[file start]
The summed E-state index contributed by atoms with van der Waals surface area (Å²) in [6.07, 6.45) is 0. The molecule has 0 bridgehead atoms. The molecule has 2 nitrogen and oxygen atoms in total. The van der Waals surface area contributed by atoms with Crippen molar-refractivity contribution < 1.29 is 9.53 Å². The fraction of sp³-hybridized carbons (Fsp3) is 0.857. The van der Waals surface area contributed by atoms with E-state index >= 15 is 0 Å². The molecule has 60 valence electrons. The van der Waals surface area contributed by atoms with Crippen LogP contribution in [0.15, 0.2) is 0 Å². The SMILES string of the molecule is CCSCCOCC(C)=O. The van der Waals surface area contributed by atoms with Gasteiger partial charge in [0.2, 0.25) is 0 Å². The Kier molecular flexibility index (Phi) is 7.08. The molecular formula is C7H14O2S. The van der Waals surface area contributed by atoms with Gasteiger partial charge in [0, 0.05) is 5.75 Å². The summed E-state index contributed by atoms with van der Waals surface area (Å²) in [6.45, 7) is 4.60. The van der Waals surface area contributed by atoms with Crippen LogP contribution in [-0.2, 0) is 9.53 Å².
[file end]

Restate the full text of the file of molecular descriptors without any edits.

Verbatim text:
The summed E-state index contributed by atoms with van der Waals surface area (Å²) in [6.07, 6.45) is 0. The molecule has 0 bridgehead atoms. The molecule has 2 nitrogen and oxygen atoms in total. The van der Waals surface area contributed by atoms with Crippen molar-refractivity contribution < 1.29 is 9.53 Å². The fraction of sp³-hybridized carbons (Fsp3) is 0.857. The van der Waals surface area contributed by atoms with E-state index >= 15 is 0 Å². The molecule has 60 valence electrons. The van der Waals surface area contributed by atoms with Crippen LogP contribution in [0.15, 0.2) is 0 Å². The SMILES string of the molecule is CCSCCOCC(C)=O. The van der Waals surface area contributed by atoms with Gasteiger partial charge in [0.2, 0.25) is 0 Å². The Kier molecular flexibility index (Phi) is 7.08. The molecular formula is C7H14O2S. The van der Waals surface area contributed by atoms with Gasteiger partial charge in [0, 0.05) is 5.75 Å². The summed E-state index contributed by atoms with van der Waals surface area (Å²) in [6.45, 7) is 4.60. The van der Waals surface area contributed by atoms with Crippen LogP contribution in [-0.2, 0) is 9.53 Å².